(born 1947) is a British artist and anarchist with connections to the situationists. His work, featuring letters cut from newspaper headlines in the style of a ransom note, came close to defining the image of punk rock, particularly in the UK. His best known works include the Sex Pistols album Never mind the bollocks, heres the Sex Pistols and the singles “Anarchy in the UK”, “God save the Queen” based on a Cecil Beaton photograph of Queen Elizabeth the second, with an added safety pin through her nose and swastikas in her eyes, described by Sean O’Hagan of The Observer as “the single most iconic image of the punk era”),”Pretty Vacant” and “Holidays in the sun”.
Reid’s design for the Sex Pistols’ “Anarchy in the UK.” poster—a ripped and safety-pinned Union Flag—is regarded as the pivotal work in establishing a distinctive Punk Visual Asthetic.
He was educated at John Ruskin Grammar School in Croyden. With Malcolm McLaren, he took part in a Sit in at Croydon Art School.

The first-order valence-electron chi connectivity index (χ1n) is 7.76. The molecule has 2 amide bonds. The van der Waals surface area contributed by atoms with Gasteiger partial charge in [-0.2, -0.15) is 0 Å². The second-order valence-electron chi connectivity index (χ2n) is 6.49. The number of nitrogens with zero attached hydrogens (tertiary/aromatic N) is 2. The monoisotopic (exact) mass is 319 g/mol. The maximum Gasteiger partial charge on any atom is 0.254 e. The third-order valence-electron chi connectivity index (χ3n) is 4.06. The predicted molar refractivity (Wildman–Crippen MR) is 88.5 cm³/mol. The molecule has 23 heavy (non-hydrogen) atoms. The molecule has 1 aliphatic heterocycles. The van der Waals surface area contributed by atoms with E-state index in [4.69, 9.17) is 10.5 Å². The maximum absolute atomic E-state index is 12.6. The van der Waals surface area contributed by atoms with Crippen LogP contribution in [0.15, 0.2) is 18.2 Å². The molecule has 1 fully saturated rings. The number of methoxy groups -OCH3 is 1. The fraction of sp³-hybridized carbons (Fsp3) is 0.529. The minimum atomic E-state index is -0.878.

Reid produced a series of screen prints in 1997, the twentieth anniversary of the birth of punk rock. Reid has also produced artwork for the World Music fusion band Afro Celt sound system.
Jamie Reid created the ransom-note look used with the Sex Pistols graphics while he was designing Suburban Press, a radical political magazine he ran for five years.
His exhibitions include Peace is Tough at The Arches in Glasgow, and at the Microzine Gallery in Liverpool, where he now lives. Since 2004, Reid has been exhibiting and publishing prints with the Aquarium Gallery, where a career retrospective, May Day, May Day, was held in May 2007.He now exhibits and publishes work at Steve Lowe’s new project space the L-13 Light industrial workshop in Clerkenwell, London. He is also represented by Isis Gallery who look after Reid’s extensive archive.
Reid has also been involved in Direct action campaigns on issues including the poll tax, Clause 28 and the Criminal justice bill.
His former partner was the actress Margi Clarke, with whom he had a daughter, Rowan.
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